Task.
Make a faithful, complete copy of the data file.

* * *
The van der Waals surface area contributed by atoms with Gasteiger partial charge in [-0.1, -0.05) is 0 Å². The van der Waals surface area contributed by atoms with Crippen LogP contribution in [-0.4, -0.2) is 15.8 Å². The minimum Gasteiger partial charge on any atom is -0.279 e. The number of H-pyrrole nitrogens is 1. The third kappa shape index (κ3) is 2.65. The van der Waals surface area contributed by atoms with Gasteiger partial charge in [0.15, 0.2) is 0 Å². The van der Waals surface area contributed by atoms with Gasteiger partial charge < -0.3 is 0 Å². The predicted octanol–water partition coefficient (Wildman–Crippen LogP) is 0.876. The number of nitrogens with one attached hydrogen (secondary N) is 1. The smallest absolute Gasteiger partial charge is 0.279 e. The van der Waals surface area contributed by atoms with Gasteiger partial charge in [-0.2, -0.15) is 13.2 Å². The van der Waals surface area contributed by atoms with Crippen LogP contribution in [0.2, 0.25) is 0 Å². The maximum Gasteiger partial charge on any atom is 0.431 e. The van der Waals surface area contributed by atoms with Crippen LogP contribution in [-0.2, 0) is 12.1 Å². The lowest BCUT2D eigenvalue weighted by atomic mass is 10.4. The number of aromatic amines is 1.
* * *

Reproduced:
The van der Waals surface area contributed by atoms with Gasteiger partial charge in [-0.1, -0.05) is 0 Å². The van der Waals surface area contributed by atoms with Crippen LogP contribution in [-0.4, -0.2) is 15.8 Å². The minimum Gasteiger partial charge on any atom is -0.279 e. The number of H-pyrrole nitrogens is 1. The third kappa shape index (κ3) is 2.65. The van der Waals surface area contributed by atoms with Gasteiger partial charge in [0.15, 0.2) is 0 Å². The van der Waals surface area contributed by atoms with Gasteiger partial charge < -0.3 is 0 Å². The predicted octanol–water partition coefficient (Wildman–Crippen LogP) is 0.876. The number of nitrogens with one attached hydrogen (secondary N) is 1. The smallest absolute Gasteiger partial charge is 0.279 e. The van der Waals surface area contributed by atoms with Gasteiger partial charge in [-0.2, -0.15) is 13.2 Å². The van der Waals surface area contributed by atoms with Crippen LogP contribution in [0.2, 0.25) is 0 Å². The maximum Gasteiger partial charge on any atom is 0.431 e. The van der Waals surface area contributed by atoms with Crippen LogP contribution in [-0.2, 0) is 12.1 Å². The lowest BCUT2D eigenvalue weighted by atomic mass is 10.4. The number of aromatic amines is 1.